Category Archives: Animals

Dog Detectors. Now Dogs Can Nail You With Covid-19

The sense of smell in dogs is unparalleled, which is even more sensitive than the most advanced man-made instrument. They possess up to 300 million olfactory receptors in their noses, compared to about six million in humans.

Once trained, medical detection dogs are able to smell metabolic changes to people’s breath and sweat. Their sense of smell can even be more accurate than conventional COVID-19 tests.

The United Arab Emirates has 38 sniffer dogs working at its airports that can identify infected persons at a 98.2% success rate. Police trained the dogs to recognize the scent of COVID-19 using samples of sweat from people with confirmed infections, collected by holding a swab in an armpit for a few minutes.

Several other countries including Finland, the United States and France have also been running their own dog training and trials of canine detection of COVID-19.

Ref: https://beta.ctvnews.ca/national/coronavirus/2021/9/16/1_5587914.html

 

A Whiff of Trouble

Research shows that hummingbirds have an active sense of smell and can smell their way out of danger while hunting for nectar. This is due to in part to their large olfactory bulbs, which is the tissue in the brain that controls smell.

For their experiments, scientists observed more than a hundred hummingbirds in the wild and in aviaries. The birds were given the choice between two feeders, either sugar water or sugar water plus one of several chemicals whose scent signaled the presence of an insect.

Results show that the hummingbirds avoided the water with the acid and that they can use their sense of smell to avoid danger while foraging for food.

Ref: https://www.sciencedaily.com/releases/2021/09/210906091001.htm

 

Rex is Running on Dog Time

Humans respond to what we call a circadian rhythm where we mark passage of time over the course of the day using cues like light or darkness.

There are historical examples of timekeeping abilities in dogs. Perhaps one of the most famous is Hachiko, an Akita owned by Dr. Eisaburo Ueno, a professor at Tokyo University. Hachiko accompanied his master to the train station each day to see him off. He would then leave only to return to the station each afternoon in time to greet his master. One afternoon, Professor Ueno did not return—he had died in Tokyo. Hachiko waited at the station until midnight. The next day, and every day for nearly 10 years thereafter, Hachiko came to the Shibuya station at exactly the right time to meet the train which his master always used to arrive on.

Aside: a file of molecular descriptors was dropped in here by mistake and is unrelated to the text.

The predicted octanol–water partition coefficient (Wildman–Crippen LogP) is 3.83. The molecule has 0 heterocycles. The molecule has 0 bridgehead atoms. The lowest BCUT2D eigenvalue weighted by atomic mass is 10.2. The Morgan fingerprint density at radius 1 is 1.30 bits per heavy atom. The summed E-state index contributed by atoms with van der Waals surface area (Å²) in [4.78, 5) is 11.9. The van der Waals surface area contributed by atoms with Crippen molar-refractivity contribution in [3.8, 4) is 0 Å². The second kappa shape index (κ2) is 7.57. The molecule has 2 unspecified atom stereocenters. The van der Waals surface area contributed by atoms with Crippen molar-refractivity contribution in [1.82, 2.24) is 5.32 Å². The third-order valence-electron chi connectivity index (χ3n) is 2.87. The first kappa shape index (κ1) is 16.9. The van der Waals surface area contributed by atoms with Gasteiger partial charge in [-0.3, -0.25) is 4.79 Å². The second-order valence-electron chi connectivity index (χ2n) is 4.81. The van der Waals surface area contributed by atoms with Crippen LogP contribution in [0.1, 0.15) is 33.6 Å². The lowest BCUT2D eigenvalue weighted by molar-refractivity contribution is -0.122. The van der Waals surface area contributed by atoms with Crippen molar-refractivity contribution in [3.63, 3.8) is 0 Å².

Alexandra Horowitz, a psychologist from Barnard College in New York City, believes that she has the answer. She suggests that dogs may well be smelling time changes. As an example, she points out that many dogs can tell which way to follow a scent trail by deciding to travel from where it is weakest (oldest) to where it is strongest (most recent) even though the degree of change in scent intensity might be very tiny over the distance of a dozen or so steps. Since stronger odors are often newer and weaker ones are older, that means that when dogs smell weak odors they are perceiving events of the past.

Take your home environment, when you walk out of the door in the morning, the intensity of your scent in the house decreases with each hour that you are gone. It is possible that your dog has learned, through simple repetition, that when your odor has weakened to a specific level, this is when you usually come through the door. In other words, the strength of your residual smell in the house is what is predicting the time when you return home.

Research here at https://www.psychologytoday.com/us/blog/canine-corner/201911/can-dogs-smell-time

Why do newborn babies smell SO GOOD?

Why do infants smell so good?!

Newborn babies are born with powerful mechanisms to survive in this cruel, cruel world. Their appealing features like big eyes, fat cheeks and wide foreheads with small mouths and noses are what captures our attention. These traits drive adults to care for them despite their flaws – like the late night feeding or explosive diapers which eventually leads the adults to be sleep-deprived.

Then, there’s the new-baby smell that wins it all (ugh!). There is no definite answer to this but researchers mentioned that the appealing smell is extracted from the chemicals exuded from a baby’s sweat glands. According to them, the smell can only lasts for as long as six weeks due to the changes in the baby’s metabolism level when they begin eating and drinking on their own. Another theory mentioned that the smell helps them to bond with their mothers which triggers maternal feelings of love.

Until when do these smells last?

The situation changes once they turn into teenagers, where they tend to smell less appealing. During these years, a study found that their off-putting scent once they enter puberty encourages their parents to keep their distance and help them become self-sufficient.

The notion of newborns smelling so good (like SUPER GOOD) is linearly related to the mother’s highly developed sense of smell, as she is prone to perceiving her child’s developmental stage through a sniff.

 

 

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